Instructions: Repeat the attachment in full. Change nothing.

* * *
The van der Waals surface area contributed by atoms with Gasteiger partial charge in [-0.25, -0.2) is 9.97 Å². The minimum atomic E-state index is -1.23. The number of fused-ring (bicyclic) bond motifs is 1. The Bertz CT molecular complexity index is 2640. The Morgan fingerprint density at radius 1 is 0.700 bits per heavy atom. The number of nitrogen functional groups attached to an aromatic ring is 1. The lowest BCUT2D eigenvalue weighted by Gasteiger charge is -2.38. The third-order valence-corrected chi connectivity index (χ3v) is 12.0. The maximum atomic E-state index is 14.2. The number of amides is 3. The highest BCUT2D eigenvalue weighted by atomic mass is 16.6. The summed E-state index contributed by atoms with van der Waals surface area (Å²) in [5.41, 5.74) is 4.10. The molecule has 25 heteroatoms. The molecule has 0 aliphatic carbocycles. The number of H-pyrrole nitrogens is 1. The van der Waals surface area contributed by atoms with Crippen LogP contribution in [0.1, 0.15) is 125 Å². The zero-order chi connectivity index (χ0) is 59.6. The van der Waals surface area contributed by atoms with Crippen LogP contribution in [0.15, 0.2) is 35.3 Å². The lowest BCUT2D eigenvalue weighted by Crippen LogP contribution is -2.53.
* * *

The van der Waals surface area contributed by atoms with Gasteiger partial charge in [-0.25, -0.2) is 9.97 Å². The minimum atomic E-state index is -1.23. The number of fused-ring (bicyclic) bond motifs is 1. The Bertz CT molecular complexity index is 2640. The Morgan fingerprint density at radius 1 is 0.700 bits per heavy atom. The number of nitrogen functional groups attached to an aromatic ring is 1. The lowest BCUT2D eigenvalue weighted by Gasteiger charge is -2.38. The third-order valence-corrected chi connectivity index (χ3v) is 12.0. The maximum atomic E-state index is 14.2. The number of amides is 3. The highest BCUT2D eigenvalue weighted by atomic mass is 16.6. The summed E-state index contributed by atoms with van der Waals surface area (Å²) in [5.41, 5.74) is 4.10. The molecule has 25 heteroatoms. The molecule has 0 aliphatic carbocycles. The number of H-pyrrole nitrogens is 1. The van der Waals surface area contributed by atoms with Crippen LogP contribution in [0.1, 0.15) is 125 Å². The zero-order chi connectivity index (χ0) is 59.6. The van der Waals surface area contributed by atoms with Crippen LogP contribution in [0.15, 0.2) is 35.3 Å². The lowest BCUT2D eigenvalue weighted by Crippen LogP contribution is -2.53.